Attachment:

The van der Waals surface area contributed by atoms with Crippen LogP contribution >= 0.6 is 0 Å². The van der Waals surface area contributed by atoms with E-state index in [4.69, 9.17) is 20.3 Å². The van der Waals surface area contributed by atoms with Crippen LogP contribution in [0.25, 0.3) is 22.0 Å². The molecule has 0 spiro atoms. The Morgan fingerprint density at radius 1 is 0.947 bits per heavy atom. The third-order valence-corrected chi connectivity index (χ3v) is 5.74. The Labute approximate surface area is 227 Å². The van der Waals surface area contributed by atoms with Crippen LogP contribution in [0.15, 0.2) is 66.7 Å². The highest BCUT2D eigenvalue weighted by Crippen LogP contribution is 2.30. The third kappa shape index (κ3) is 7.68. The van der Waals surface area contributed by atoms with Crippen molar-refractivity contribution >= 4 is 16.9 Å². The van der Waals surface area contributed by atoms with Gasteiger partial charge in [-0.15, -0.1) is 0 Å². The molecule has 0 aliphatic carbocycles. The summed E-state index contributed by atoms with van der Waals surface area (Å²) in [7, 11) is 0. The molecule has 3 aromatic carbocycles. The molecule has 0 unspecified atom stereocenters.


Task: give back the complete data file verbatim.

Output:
The van der Waals surface area contributed by atoms with Crippen LogP contribution >= 0.6 is 0 Å². The van der Waals surface area contributed by atoms with E-state index in [4.69, 9.17) is 20.3 Å². The van der Waals surface area contributed by atoms with Crippen LogP contribution in [0.25, 0.3) is 22.0 Å². The molecule has 0 spiro atoms. The Morgan fingerprint density at radius 1 is 0.947 bits per heavy atom. The third-order valence-corrected chi connectivity index (χ3v) is 5.74. The Labute approximate surface area is 227 Å². The van der Waals surface area contributed by atoms with Crippen LogP contribution in [0.15, 0.2) is 66.7 Å². The highest BCUT2D eigenvalue weighted by Crippen LogP contribution is 2.30. The third kappa shape index (κ3) is 7.68. The van der Waals surface area contributed by atoms with Crippen molar-refractivity contribution >= 4 is 16.9 Å². The van der Waals surface area contributed by atoms with Gasteiger partial charge in [-0.15, -0.1) is 0 Å². The molecule has 0 aliphatic carbocycles. The summed E-state index contributed by atoms with van der Waals surface area (Å²) in [7, 11) is 0. The molecule has 3 aromatic carbocycles. The molecule has 0 unspecified atom stereocenters.